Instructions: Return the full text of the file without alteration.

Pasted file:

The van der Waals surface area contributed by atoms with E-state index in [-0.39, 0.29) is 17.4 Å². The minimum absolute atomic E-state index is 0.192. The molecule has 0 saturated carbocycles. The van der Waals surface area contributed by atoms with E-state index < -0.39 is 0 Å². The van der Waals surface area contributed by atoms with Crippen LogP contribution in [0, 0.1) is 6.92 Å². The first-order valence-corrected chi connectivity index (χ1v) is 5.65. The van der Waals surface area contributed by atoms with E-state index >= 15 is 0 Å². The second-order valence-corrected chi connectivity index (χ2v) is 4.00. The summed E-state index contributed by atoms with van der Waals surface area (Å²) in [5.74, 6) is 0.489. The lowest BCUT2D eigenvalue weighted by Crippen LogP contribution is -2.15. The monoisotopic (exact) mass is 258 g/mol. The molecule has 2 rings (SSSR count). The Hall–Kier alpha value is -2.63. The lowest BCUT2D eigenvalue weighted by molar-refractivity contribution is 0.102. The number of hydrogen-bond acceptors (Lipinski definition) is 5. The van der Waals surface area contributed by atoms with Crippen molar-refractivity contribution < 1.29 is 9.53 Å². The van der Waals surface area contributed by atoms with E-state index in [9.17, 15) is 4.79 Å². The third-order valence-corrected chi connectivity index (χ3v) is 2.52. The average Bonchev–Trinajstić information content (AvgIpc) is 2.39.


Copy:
The van der Waals surface area contributed by atoms with E-state index in [-0.39, 0.29) is 17.4 Å². The minimum absolute atomic E-state index is 0.192. The molecule has 0 saturated carbocycles. The van der Waals surface area contributed by atoms with E-state index < -0.39 is 0 Å². The van der Waals surface area contributed by atoms with Crippen LogP contribution in [0, 0.1) is 6.92 Å². The first-order valence-corrected chi connectivity index (χ1v) is 5.65. The van der Waals surface area contributed by atoms with E-state index >= 15 is 0 Å². The second-order valence-corrected chi connectivity index (χ2v) is 4.00. The summed E-state index contributed by atoms with van der Waals surface area (Å²) in [5.74, 6) is 0.489. The lowest BCUT2D eigenvalue weighted by Crippen LogP contribution is -2.15. The monoisotopic (exact) mass is 258 g/mol. The molecule has 2 rings (SSSR count). The Hall–Kier alpha value is -2.63. The lowest BCUT2D eigenvalue weighted by molar-refractivity contribution is 0.102. The number of hydrogen-bond acceptors (Lipinski definition) is 5. The van der Waals surface area contributed by atoms with Crippen molar-refractivity contribution < 1.29 is 9.53 Å². The van der Waals surface area contributed by atoms with E-state index in [9.17, 15) is 4.79 Å². The third-order valence-corrected chi connectivity index (χ3v) is 2.52. The average Bonchev–Trinajstić information content (AvgIpc) is 2.39.